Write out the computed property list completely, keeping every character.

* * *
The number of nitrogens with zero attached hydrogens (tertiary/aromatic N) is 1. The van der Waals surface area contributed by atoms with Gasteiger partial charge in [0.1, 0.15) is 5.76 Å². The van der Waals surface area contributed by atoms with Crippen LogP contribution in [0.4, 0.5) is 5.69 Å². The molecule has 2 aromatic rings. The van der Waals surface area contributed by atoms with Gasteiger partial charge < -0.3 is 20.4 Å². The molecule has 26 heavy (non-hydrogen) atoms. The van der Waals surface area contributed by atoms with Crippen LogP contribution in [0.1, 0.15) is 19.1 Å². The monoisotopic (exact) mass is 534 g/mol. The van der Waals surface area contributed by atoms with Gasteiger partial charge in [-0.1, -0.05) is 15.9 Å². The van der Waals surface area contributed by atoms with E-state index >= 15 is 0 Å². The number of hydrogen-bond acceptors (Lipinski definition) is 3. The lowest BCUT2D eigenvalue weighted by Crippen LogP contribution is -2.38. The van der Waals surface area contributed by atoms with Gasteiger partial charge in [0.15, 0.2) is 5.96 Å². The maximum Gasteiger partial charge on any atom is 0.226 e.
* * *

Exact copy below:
The number of nitrogens with zero attached hydrogens (tertiary/aromatic N) is 1. The van der Waals surface area contributed by atoms with Gasteiger partial charge in [0.1, 0.15) is 5.76 Å². The van der Waals surface area contributed by atoms with Crippen LogP contribution in [0.4, 0.5) is 5.69 Å². The molecule has 2 aromatic rings. The van der Waals surface area contributed by atoms with Gasteiger partial charge < -0.3 is 20.4 Å². The molecule has 26 heavy (non-hydrogen) atoms. The van der Waals surface area contributed by atoms with Crippen LogP contribution in [0.1, 0.15) is 19.1 Å². The monoisotopic (exact) mass is 534 g/mol. The van der Waals surface area contributed by atoms with Gasteiger partial charge in [-0.1, -0.05) is 15.9 Å². The van der Waals surface area contributed by atoms with E-state index >= 15 is 0 Å². The number of hydrogen-bond acceptors (Lipinski definition) is 3. The lowest BCUT2D eigenvalue weighted by Crippen LogP contribution is -2.38. The van der Waals surface area contributed by atoms with Gasteiger partial charge in [0.15, 0.2) is 5.96 Å². The maximum Gasteiger partial charge on any atom is 0.226 e.